Foreign Office: LGBT rights is at the heart of our foreign policy

Anthony James May 17, 2013
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On International Day Against Homophobia and Transphobia, spoke to the Deputy Head of the British Mission in Croatia about the importance of LGBT rights in the Foreign Office’s work abroad.

To mark IDAHOT, the UK Foreign Office funded a trip to the Croatia for PinkNews founder Benjamin Cohen. He will be spending the day in the capital, Zagreb, speaking to the LGBT community there about their country’s upcoming transition to the EU.

While there he spoke to the Deputy Head of Mission in the British Embassy, Nicole Davison.

She told that for Croatia, which is set to become the 28th member of the EU on 1 July, LGBT rights were a standard to be measured by.

“It’s one of the things that a country is judged against, how minorities and how the LGBT community are respected,” she said. “That doesn’t just extend to the LGBT community, it’s also to disabilities and ethnic minorities. How a country treats their smaller groupings is very important.

“Actually, the EU has picked out the work that Croatia has already done on LGBT issues, and what it still needs to do before it’s a fully functioning, fully recognised member of the EU. It’s important to keep on top of that.”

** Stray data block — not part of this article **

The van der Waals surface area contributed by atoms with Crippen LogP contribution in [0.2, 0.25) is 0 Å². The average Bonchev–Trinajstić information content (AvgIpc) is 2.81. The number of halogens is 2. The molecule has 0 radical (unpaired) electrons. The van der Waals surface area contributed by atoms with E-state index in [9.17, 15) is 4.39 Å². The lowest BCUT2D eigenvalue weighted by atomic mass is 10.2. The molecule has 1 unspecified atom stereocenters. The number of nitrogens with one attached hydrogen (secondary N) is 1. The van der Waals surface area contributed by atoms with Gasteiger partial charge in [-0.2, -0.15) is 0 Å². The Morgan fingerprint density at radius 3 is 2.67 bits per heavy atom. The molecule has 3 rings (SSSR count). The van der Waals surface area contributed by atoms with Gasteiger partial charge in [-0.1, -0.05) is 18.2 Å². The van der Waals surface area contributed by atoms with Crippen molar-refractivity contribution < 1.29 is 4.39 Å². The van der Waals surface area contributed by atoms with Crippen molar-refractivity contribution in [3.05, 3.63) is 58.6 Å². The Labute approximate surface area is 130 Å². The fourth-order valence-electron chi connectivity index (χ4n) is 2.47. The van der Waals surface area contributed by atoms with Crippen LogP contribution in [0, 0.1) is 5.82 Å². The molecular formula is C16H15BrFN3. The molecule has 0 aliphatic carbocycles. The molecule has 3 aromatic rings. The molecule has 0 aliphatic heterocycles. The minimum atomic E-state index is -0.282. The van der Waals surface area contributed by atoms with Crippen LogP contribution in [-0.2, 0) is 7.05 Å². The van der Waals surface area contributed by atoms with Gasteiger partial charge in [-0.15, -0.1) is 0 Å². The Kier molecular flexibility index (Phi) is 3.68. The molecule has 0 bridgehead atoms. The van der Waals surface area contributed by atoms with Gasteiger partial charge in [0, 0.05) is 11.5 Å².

Davison said that the Foreign Office’s focus on LGBT rights goes beyond working with UK nationals, with the Embassy’s projects aiming to improve life for Croatia’s LGBT community.

“For the Foreign Office, LGBT work is extremely important,” she said. “That differs in the various countries that we work with. Obviously ones in Africa are very different to what we’re dealing with here. What we try and deal with here is sort of an emerging society that’s kind of getting there, but still has some work to do.

“We support a number of LGBT projects – for example, we’re currently working with the ombudsman’s office on doing workshops for judiciary with LGBT hate crimes, and we’ve done projects with the police.

“We do support work as well, which is less financial and less practical, where we’ll go to gay Pride, we’ll speak, we’ll make statements… We worked very closely with the organisers to make sure they felt they had support, both from us and other EU countries.”

As for her own experience of living and working in Croatia, Davison said she may be the only LGBT person in the Embassy, but she hasn’t faced any hardship because of it.

“I’m here with my partner and we lead a very comfortable life. We’ve never had any difficulties,” she said. “There are certain countries I wouldn’t feel comfortable going to, but this wasn’t one of them. It’s perfectly easy to live our lives normally here.”

Earlier today the Foreign Secretary William Hague released a statement of support for IDAHOT.

The senior Conservative MP said: “The protection and promotion of the rights of lesbian, gay, bisexual and transgender people is an integral part of the government’s wider international human rights agenda. Unfortunately, this position is not universally shared.”

An IDAHOT rally in the Georgian city of Tbilisi was taken over by a violent mob of thousands who chased down demonstrators, forcing police to evacuate gay rights supporters.

More: british embassy, Croatia, EU, Europe, European Union, IDAHO, idahot, interview, LGBT rights, Zagreb

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